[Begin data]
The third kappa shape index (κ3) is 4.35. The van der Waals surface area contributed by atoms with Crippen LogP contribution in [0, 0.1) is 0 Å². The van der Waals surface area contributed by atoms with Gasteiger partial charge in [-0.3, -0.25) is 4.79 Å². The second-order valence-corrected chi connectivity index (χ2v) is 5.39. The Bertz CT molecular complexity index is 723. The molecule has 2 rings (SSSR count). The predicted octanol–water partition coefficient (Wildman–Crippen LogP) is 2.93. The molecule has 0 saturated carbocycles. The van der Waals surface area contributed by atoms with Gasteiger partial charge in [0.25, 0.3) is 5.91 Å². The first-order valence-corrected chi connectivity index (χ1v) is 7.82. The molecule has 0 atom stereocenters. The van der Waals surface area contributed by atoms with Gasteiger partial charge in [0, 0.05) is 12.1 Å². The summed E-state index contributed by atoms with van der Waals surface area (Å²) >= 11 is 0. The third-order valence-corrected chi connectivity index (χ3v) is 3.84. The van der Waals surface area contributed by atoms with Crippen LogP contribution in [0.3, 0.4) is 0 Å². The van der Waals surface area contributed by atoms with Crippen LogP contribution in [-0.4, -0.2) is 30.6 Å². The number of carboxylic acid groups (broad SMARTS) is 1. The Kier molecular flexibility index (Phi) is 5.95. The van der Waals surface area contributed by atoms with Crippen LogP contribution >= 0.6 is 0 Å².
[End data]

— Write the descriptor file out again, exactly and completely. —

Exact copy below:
The third kappa shape index (κ3) is 4.35. The van der Waals surface area contributed by atoms with Crippen LogP contribution in [0, 0.1) is 0 Å². The van der Waals surface area contributed by atoms with Gasteiger partial charge in [-0.3, -0.25) is 4.79 Å². The second-order valence-corrected chi connectivity index (χ2v) is 5.39. The Bertz CT molecular complexity index is 723. The molecule has 2 rings (SSSR count). The predicted octanol–water partition coefficient (Wildman–Crippen LogP) is 2.93. The molecule has 0 saturated carbocycles. The van der Waals surface area contributed by atoms with Gasteiger partial charge in [0.25, 0.3) is 5.91 Å². The first-order valence-corrected chi connectivity index (χ1v) is 7.82. The molecule has 0 atom stereocenters. The van der Waals surface area contributed by atoms with Gasteiger partial charge in [0, 0.05) is 12.1 Å². The summed E-state index contributed by atoms with van der Waals surface area (Å²) >= 11 is 0. The third-order valence-corrected chi connectivity index (χ3v) is 3.84. The van der Waals surface area contributed by atoms with Crippen LogP contribution in [0.3, 0.4) is 0 Å². The van der Waals surface area contributed by atoms with Crippen LogP contribution in [-0.4, -0.2) is 30.6 Å². The number of carboxylic acid groups (broad SMARTS) is 1. The Kier molecular flexibility index (Phi) is 5.95. The van der Waals surface area contributed by atoms with Crippen LogP contribution >= 0.6 is 0 Å².